The Chilean-Spanish version of the QLQ-C30 and some modules have been validated before [17, 18]. A few studies have used the QLQ-C30 to evaluate patients’ QOL in oncology research [19,20,21,22], but no instruments have been validated for measuring symptoms and QOL in patients receiving palliative care in Chile. When the QLQ-C15-PAL was developed, its content validity was evaluated by health care professionals and patients from six European countries [3]. However, because of differences between these European countries and Chile in their health care systems, including how palliative care is organized, and the availability of palliative care services, it would be relevant to investigate the content validity of the QLQ-C15-PAL in Chilean population. In Chile most palliative care services are in the public health care system, but some services are fully private. Although Chile has the highest number of palliative care services in Latin America [23], Chile still has a fewer number of palliative services compared to the Western European countries. In 2013, the ratio of services to the population in Chile was 1: 808,000, which is lower compared to the six European countries with a ratio of services to the population between 1: 48,000 (in the United Kingdom), and 1: 122,000 (in Denmark) [24]. Therefore, we aimed to investigate the content validity of the QLQ-C15-PAL questionnaire with patients and health care professionals from palliative care services in Chile, replicating the methods used previously to shorten the items of the QLQ-C30 among European patients in palliative care [3].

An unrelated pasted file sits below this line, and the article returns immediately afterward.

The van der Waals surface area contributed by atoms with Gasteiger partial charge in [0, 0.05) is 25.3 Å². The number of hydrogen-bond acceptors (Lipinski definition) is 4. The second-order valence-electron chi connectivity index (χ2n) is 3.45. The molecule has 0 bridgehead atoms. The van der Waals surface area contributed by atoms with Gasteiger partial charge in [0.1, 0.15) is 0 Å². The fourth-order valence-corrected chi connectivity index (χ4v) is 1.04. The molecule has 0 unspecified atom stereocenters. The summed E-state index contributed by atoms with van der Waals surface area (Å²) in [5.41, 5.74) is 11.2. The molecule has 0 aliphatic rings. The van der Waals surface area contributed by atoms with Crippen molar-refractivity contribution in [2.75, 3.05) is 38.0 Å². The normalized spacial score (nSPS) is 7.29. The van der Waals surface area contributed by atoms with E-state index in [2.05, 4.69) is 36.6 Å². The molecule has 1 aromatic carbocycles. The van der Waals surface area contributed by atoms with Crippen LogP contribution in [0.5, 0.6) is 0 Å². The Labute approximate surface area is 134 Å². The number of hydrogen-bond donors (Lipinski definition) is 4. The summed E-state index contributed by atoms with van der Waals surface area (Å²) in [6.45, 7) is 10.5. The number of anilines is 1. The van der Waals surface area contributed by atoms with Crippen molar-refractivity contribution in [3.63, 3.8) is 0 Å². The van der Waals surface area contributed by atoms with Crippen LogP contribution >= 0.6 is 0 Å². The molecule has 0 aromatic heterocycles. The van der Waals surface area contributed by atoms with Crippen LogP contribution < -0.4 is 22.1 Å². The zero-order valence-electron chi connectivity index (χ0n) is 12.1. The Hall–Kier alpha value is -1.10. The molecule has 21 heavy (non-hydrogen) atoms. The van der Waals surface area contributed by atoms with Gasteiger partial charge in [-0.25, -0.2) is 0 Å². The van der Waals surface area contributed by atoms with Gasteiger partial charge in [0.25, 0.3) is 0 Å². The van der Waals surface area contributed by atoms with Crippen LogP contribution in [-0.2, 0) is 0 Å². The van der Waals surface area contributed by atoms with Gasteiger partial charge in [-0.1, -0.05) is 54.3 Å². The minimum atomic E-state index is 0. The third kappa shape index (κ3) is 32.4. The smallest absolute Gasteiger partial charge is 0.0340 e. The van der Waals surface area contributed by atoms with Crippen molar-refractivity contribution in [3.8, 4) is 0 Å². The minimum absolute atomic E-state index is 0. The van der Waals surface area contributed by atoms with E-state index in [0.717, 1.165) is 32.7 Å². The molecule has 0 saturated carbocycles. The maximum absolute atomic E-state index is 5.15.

Methods

Patients and health care professionals

This cross-sectional study was conducted from October to November 2017 with participants from the palliative care services of four public hospitals in Santiago in Chile. We planned to recruit at least 10 patients and 10 heath care professionals (HCPs) from each palliative care service.